A report published by the Nuffield Foundation finds that computer use in schools does not on its own boost pupils’ digital literacy or prepare them for the workplace.
The report, written by Angela McFarlane, examines how digital
technologies are used in schools to enhance learning, and identifies research
questions to inform better practice and policy. It examines ten years of
existing evidence on the effect the use of digital technology has on learning
and finds that:
- Putting computers into schools is no guarantee
that there will be a positive impact on learning outcomes as measured in
high-stakes assessments or on the development of digital literacy.
- How digital technologies are used is as
important as whether they are used.
- There is no shared picture of what effective
digital skills teaching looks like.
- Teachers may not have opportunities to develop
the skills they need to make effective use of technology.
- The current use and knowledge of computer-based
technology in schools and at home is leaving many young people unprepared for
the world of work.
Source: Growing up digital: What do we really need to know about educating the digital generation? (July 2019), Nuffield Foundation
Juanjuan Chen and colleagues recently performed a meta-analysis on the effects of computer-supported collaborative learning (CSCL).
Using 425 empirical studies (all of which used a controlled experimental or quasi-experimental design) published between 2000 and 2016, researchers found several main characteristics to examine: the effects of the collaboration itself; the effects of computer use during collaboration; the effects of extra technology-related learning tools used in CSCL, such as videoconferencing and sharing visuals with team partners; and strategies such as role assignment and peer feedback.
Collaborative learning itself positively affected:
- Knowledge gain (+0.42)
- Skill acquisition (+0.62)
- Pupil perceptions of the experience (+0.38)
The use of computers, when combined with collaborative learning, positively affected:
- Knowledge gain (+0.45)
- Skill acquisition (+0.53)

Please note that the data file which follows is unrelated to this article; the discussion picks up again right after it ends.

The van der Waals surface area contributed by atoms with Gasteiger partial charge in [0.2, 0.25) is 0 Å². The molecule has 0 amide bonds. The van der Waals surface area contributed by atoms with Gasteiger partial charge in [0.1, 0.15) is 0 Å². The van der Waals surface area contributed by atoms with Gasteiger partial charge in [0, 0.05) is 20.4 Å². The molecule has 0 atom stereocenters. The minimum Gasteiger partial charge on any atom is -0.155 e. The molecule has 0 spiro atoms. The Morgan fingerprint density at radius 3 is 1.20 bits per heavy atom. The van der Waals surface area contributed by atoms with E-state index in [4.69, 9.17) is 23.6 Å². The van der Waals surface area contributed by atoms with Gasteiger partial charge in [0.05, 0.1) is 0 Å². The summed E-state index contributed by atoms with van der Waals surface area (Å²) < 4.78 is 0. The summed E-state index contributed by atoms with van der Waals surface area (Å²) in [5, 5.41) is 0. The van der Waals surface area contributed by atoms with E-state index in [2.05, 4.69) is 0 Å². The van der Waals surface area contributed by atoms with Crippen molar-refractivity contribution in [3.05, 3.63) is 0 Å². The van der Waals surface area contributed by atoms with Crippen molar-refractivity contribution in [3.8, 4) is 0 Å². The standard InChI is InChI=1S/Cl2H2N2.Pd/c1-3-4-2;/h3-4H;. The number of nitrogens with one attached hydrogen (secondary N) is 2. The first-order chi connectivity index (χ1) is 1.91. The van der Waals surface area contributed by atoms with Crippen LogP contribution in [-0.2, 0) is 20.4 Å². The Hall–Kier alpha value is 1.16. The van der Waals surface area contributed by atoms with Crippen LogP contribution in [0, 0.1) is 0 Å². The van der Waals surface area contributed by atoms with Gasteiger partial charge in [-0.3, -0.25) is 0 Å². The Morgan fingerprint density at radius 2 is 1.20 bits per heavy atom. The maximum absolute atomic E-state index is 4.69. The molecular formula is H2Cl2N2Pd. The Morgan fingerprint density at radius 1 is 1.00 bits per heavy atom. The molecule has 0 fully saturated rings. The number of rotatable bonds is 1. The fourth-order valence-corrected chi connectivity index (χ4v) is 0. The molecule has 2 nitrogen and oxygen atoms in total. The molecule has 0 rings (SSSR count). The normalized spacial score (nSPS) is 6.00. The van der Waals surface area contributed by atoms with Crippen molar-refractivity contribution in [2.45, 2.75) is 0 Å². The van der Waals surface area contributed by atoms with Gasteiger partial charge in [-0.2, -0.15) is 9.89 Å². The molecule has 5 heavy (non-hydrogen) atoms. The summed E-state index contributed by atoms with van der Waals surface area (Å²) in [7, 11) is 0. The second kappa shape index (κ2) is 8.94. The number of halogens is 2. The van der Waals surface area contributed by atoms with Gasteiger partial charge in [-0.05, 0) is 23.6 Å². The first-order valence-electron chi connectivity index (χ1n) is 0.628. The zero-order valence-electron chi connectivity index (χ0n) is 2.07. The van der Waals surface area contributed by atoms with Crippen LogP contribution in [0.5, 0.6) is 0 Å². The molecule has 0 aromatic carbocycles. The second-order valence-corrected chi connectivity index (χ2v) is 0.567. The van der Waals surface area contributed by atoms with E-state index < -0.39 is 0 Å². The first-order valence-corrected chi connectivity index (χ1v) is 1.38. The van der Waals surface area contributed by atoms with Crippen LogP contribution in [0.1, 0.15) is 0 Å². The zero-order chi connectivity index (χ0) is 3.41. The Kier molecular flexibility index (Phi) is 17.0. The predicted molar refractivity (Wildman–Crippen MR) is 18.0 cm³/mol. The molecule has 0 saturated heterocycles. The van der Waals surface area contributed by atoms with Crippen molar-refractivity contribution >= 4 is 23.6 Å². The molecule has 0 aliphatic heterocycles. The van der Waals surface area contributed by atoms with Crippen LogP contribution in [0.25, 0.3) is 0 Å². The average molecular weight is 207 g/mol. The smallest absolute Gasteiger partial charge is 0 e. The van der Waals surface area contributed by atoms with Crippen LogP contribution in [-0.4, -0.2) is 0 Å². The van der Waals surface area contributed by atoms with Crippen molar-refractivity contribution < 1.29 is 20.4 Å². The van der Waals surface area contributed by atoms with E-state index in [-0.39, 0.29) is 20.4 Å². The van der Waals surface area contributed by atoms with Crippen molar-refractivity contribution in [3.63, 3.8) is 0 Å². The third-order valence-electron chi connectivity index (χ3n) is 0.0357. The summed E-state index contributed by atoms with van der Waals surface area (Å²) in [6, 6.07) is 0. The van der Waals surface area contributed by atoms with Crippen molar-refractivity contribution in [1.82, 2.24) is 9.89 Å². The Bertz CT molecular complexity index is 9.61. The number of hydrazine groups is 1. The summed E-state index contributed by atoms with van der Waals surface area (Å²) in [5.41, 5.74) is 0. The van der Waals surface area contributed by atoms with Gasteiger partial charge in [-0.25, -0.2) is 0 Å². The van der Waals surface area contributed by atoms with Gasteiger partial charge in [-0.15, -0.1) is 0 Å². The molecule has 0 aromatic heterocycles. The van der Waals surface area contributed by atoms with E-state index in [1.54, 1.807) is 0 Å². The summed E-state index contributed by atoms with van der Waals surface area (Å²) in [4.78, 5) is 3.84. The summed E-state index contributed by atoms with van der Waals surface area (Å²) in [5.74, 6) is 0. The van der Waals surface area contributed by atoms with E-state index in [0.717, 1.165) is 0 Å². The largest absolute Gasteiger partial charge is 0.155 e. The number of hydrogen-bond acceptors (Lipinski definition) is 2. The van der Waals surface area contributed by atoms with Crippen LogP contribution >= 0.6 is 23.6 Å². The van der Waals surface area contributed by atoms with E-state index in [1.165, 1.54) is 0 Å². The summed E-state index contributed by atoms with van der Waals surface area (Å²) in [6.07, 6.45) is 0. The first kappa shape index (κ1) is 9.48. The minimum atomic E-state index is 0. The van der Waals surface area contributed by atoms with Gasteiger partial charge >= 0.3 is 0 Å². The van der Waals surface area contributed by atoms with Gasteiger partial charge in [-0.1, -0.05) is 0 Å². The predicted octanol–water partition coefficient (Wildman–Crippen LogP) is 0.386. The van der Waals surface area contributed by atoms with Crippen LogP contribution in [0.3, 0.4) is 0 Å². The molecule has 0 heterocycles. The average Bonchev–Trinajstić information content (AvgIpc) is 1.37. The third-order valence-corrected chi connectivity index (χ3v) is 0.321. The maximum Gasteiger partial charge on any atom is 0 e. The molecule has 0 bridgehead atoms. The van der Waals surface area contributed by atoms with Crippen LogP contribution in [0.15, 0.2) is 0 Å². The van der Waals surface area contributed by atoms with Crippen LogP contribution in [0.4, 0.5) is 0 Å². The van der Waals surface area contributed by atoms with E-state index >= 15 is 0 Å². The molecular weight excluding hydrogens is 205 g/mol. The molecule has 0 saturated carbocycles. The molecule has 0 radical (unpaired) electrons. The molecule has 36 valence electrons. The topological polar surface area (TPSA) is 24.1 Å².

- Pupil perceptions (+0.51)
- Group task performance (+0.89)
- Social interaction (+0.57)
Lastly, extra technology-related learning tools during CSCL positively affected knowledge gain (+0.55), as did the use of strategies (+0.38).
Source: The role of collaboration, computer use, learning environments, and supporting strategies in CSCL: A meta-analysis (December 2018), Review of Educational Research, 88(6).
An evaluation published in Educational Evaluation and Policy Analysis evaluates the impact of the Digital Conversion Initiative on pupil outcomes for one US school district in North Carolina.
The initiative provided laptop computers to every pupil from the fourth grade (Year 5) upwards, while also providing teachers with training on how to best use the technology in their lesson plans.
Marie Hull and Katherine Duch used administrative school data from 2005 to 2013 to determine the programme’s impact on maths and reading achievement for pupils in grades 4 to 8 (Years 5 to 9), as well as the impact of the programme on pupil behaviour. They compared the district’s data from before and after implementation, as well as data from neighbouring school districts without one-to-one programmes to determine the short- and medium-term effects.
Their results suggest there is potential for one-to-one laptop programmes to help improve pupil outcomes. They found that:
- Maths scores for pupils improved by 0.11 standard deviations in the short term and 0.13 standard deviations in the medium term.
- No significant change in reading scores in the short term, and mixed evidence of improvement in the medium term.
- Time spent on homework stayed constant.
- Pupils spent more of their homework time using a computer.
Source: One-to-one technology and student outcomes: Evidence from Mooresville’s Digital Conversion Initiative (September 2018), Educational Evaluation and Policy Analysis
The National Foundation for Education Research (NFER) has published the results of a randomised controlled trial and process evaluation of Code Clubs – a UK network of after-school clubs where children aged 9–11 learn to program by making games, animations, websites and applications. Code Club UK produces material and projects that support the teaching of Scratch, HTML/CSS and Python. The clubs, which are supported by volunteers, usually run for one hour a week after school during term time.